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Transplantation of neural progenitor cells differentiated from adipose tissue-derived stem cells for treatment of sciatic nerve injury
Shasha Dong Na Liu Yang Hu, Ping Zhang, Chao Pan, Youping Zhang, Yingxin Tang, Zhouping Tang
Translational Neuroscience and Clinics    2016, 2 (2): 108-119.   DOI: 10.18679/CN11-6030/R.2016.016
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Objectives: Currently, the clinical repair of sciatic nerve injury remains difficult. Previous studies have confirmed that transplantation of adipose tissue-derived stem cells promotes nerve regeneration and restoration at peripheral nerve injury sites.
Methods: In this study, adipose tissue-derived stem cells were induced to differentiate into neural progenitor cells, transfected with a green fluorescent protein-containing lentivirus, and then transplanted into the lesions of rats with sciatic nerve compression injury.
Results: Fluorescence microscopy revealed that the transplanted cells survived, migrated, and differentiated in rats. At two weeks post-operation, a large number of transplanted cells had migrated to the injured lesions; at six weeks post-operation, transplanted cells were visible around the injured nerve and several cells were observed to express a Schwann cell marker. Sciatic function index and electrophysiological outcomes of the transplantation group were better than those of the control group. Cell transplantation promoted the recovery of motor nerve conduction velocity and compound muscle action potential amplitude, and reduced gastrocnemius muscle atrophy.
Conclusions: Our experimental findings indicate that neural progenitor cells, differentiated from adipose tissue-derived stem cells, are potential seed stem cells that can be transplanted into lesions to treat sciatic nerve injury. This provides a theoretical basis for their use in clinical applications.
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Effects of regional cerebral blood flow perfusion on learning and memory function and its molecular mechanism in rats
Cunli Xu, Wenhua Wu, Lingbin Kong
Translational Neuroscience and Clinics    2016, 2 (1): 17-24.   DOI: 10.18679/CN11-6030/R.2016.009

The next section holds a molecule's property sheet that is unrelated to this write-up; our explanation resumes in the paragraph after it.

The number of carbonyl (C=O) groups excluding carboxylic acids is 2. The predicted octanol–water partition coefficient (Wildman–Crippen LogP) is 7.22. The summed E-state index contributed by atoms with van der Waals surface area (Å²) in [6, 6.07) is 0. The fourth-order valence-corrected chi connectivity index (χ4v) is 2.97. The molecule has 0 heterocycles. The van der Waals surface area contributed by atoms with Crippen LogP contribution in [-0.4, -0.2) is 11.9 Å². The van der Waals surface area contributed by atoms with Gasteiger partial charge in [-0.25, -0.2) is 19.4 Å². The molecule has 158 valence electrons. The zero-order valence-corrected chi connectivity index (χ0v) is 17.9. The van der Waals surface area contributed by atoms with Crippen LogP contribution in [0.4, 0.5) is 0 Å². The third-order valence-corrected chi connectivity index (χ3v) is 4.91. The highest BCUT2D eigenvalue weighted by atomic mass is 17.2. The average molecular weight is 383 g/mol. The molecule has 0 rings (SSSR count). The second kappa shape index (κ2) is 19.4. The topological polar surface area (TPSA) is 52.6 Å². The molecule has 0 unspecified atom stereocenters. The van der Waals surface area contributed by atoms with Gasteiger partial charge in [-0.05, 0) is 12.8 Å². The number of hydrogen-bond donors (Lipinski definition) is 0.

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Objective: To study the effects of regional cerebral blood flow (rCBF) perfusion on learning and memory function in special brain areas and its molecular mechanism in rat. Methods: Sixty-four adult male healthy Sprague-Dawley (SD) rats were randomly divided into two groups: A false operation group and an operation group. The false operation group was randomly divided into four subgroups (A0, B0, C0, and D0) and the operation group was randomly divided into four subgroups (A, B, C, and D), with eight rats in each subgroup. The operation group underwent bilateral common carotid artery permanent ligation, while the other group only underwent a skin incision without the bilateral common carotid artery permanent ligation. Learning memory function of rats in each subgroup was measured using a Y-maze at 4 h, 8 h, 24 h, and 3 days after surgery. The rCBF in the right frontal lobe and hippocampus was detected using the Periflux PF model laser Doppler flowmetry and c-fos, c-jun, Bcl-2, and Bax protein expression in the right frontal lobe and hippocampus was measured using immunohistochemistry. Results: The rCBF in the right frontal lobule division and right hippocampus division was significantly lower in the operation group than in the false operation group (P < 0.05). The error number (EN), time to reach the target, and total reaction time (TRT) for the learning index using the Y-type labyrinth test in the operation group were significantly higher than that in the false operation group (P < 0.05); however, the active avoid rate in the operation group was significantly lower than that of the false operation group. Expression of c-fos and c-jun as well as the average absorbency in the right frontal lobule division and right hippocampus division in the operation group were significantly higher than those in the false operation group (P < 0.05). The number of Bax and Bcl-2-positive cells was significantly higher in the operation group, and the expression ratio of Bax/Bcl-2 in the operation group was significantly higher than that in the false operation group (P < 0.01). Conclusions: rCBF decrease can impair learning and memory function in rats, which may be related to the increased expression of c-fos, c-jun, Bcl-2, and Bax proteins in the t he frontal cortex and hippocampus.